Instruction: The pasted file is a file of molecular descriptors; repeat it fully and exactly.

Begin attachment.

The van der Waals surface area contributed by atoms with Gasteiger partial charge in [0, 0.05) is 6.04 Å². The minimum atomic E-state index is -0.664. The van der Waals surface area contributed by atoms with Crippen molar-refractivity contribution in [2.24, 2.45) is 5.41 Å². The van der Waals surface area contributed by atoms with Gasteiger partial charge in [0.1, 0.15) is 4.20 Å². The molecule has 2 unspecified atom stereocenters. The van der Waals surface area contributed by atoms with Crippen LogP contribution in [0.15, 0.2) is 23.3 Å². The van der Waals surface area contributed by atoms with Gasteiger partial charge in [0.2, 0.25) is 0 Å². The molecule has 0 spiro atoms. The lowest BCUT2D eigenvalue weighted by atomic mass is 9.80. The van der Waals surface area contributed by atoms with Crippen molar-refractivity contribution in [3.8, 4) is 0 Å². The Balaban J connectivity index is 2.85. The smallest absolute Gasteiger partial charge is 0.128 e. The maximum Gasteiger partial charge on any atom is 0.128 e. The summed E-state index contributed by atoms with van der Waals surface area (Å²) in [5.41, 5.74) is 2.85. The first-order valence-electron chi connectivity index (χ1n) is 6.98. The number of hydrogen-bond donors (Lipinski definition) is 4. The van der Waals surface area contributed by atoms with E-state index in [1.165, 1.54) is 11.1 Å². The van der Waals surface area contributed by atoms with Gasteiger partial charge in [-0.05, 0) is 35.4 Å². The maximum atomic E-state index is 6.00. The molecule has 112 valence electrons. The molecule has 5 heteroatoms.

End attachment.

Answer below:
The van der Waals surface area contributed by atoms with Gasteiger partial charge in [0, 0.05) is 6.04 Å². The minimum atomic E-state index is -0.664. The van der Waals surface area contributed by atoms with Crippen molar-refractivity contribution in [2.24, 2.45) is 5.41 Å². The van der Waals surface area contributed by atoms with Gasteiger partial charge in [0.1, 0.15) is 4.20 Å². The molecule has 2 unspecified atom stereocenters. The van der Waals surface area contributed by atoms with Crippen LogP contribution in [0.15, 0.2) is 23.3 Å². The van der Waals surface area contributed by atoms with Gasteiger partial charge in [0.2, 0.25) is 0 Å². The molecule has 0 spiro atoms. The lowest BCUT2D eigenvalue weighted by atomic mass is 9.80. The van der Waals surface area contributed by atoms with Crippen molar-refractivity contribution in [3.8, 4) is 0 Å². The Balaban J connectivity index is 2.85. The smallest absolute Gasteiger partial charge is 0.128 e. The maximum Gasteiger partial charge on any atom is 0.128 e. The summed E-state index contributed by atoms with van der Waals surface area (Å²) in [5.41, 5.74) is 2.85. The first-order valence-electron chi connectivity index (χ1n) is 6.98. The number of hydrogen-bond donors (Lipinski definition) is 4. The van der Waals surface area contributed by atoms with E-state index in [1.165, 1.54) is 11.1 Å². The van der Waals surface area contributed by atoms with Gasteiger partial charge in [-0.05, 0) is 35.4 Å². The maximum atomic E-state index is 6.00. The molecule has 112 valence electrons. The molecule has 5 heteroatoms.